They can custom make shirts or blouses, as well as selling vintage or modern styles. If you’d like to learn more, the website has lots of great history and information as well as many great pics.


22
Nov
2012
Posted by Nicole in 1920s, 1930s, 1940s, 1950s, 1960s, 1970s, Circa event, fashion parade 1 Comment

A little while ago we put on a fashion parade for the Australian Sewing Guild – this one was a little different to our usual formats, for a specialised audience and we combined the parade with my popular talk on ladies fashions of the ’20s to the ’70s.

Instead of me just standing up the front and showing dresses, the dresses were worn by models, who strolled around and let the audience touch the fabrics and see them up close.

It was a great success and I loved the opportunity to focus more on the fabrics, the construction techniques and the detailing than usual – here are some of the frocks as worn by our lovely models Apple, Carolina, Lola and Carley. Esther helped behind the scenes with dressing.

Here are some of the many frocks that were paraded: we took a few liberties with accessories: they’re not all period correct, but I think they’re suitable for each era to help create a look.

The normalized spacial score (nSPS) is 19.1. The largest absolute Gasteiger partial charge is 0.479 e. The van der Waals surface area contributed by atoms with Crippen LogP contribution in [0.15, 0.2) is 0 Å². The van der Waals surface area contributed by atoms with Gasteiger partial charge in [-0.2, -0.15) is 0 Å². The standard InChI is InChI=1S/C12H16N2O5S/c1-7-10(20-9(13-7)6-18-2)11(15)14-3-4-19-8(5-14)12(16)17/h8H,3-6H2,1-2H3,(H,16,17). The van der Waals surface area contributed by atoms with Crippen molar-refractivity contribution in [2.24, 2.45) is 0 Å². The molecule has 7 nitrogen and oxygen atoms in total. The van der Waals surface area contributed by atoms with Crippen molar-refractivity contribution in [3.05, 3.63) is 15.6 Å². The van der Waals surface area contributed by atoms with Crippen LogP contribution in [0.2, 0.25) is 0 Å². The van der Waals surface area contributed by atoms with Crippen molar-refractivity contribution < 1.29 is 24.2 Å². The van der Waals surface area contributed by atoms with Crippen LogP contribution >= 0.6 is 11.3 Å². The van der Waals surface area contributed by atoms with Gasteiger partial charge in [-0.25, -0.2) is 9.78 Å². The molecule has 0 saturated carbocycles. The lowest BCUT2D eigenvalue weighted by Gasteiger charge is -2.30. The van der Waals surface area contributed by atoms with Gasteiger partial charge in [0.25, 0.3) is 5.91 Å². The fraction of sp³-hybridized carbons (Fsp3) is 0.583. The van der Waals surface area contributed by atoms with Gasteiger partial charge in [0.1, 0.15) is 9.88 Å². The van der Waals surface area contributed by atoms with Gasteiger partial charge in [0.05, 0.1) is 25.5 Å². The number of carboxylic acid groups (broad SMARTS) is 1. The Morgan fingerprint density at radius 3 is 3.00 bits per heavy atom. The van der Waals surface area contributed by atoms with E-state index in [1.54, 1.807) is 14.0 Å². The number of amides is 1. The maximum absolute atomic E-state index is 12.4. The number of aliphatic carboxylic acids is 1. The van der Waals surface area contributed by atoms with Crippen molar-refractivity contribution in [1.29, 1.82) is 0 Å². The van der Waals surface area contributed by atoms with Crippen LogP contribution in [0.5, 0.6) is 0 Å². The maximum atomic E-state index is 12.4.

Carley looking very chic and summery in 1920s fuji silk day wear.


Apple in 1920s silk crepe with cutouts and embroidered detailing.


Carolina, stunning in 1930s silk evening gown – now available in the salon for purchase.


Carley in my WW2 Red Cross nurses uniform.


Lola in cotton print 1950s sundress – coming soon to the webshop.


Carolina in 1950s silk ballgown – this one is featured in my book “Love Vintage” and I now suspect it was made by Sydney couturier Beril Jents.


Carley in 1960s polyester dress with machine smocking – now available in the salon.


Apple in sheer floral party dress, early 1970s – coming soon to the webshop.


Lola in early 1970s cotton print Laura Ashley – everyone loved this one especially, we all seem to have worn something similar at the time!


A surprise finish was not a dress at all but Carolina in a silk pantsuit! Now available in the salon.


My favourite photo – the happy audience! The parade went really well and the feedback I got was wonderful. Here are some words from the National Newsletter about the event:

“Nicole spoke on the history of fashion and fabric through the 20th century and with four beautiful models paraded clothes from the ’20s to the ’70s…there were a lot of gasps of joy and no one wanted her to leave. As we said our goodbyes the audience were slow to leave, wanting to savour the moment a little longer”.

Thank you to Fay for inviting us to be a part of your event and sharing these great photos, the lovely models, Esther for dressing and Sue, the editor of the Newsletter – it was a lot of fun and a great to meet like-minded people. I hope we can work together again!


Unless stated otherwise, all content © Circa Vintage Clothing 2004-2014. ABN 37 840 548 574.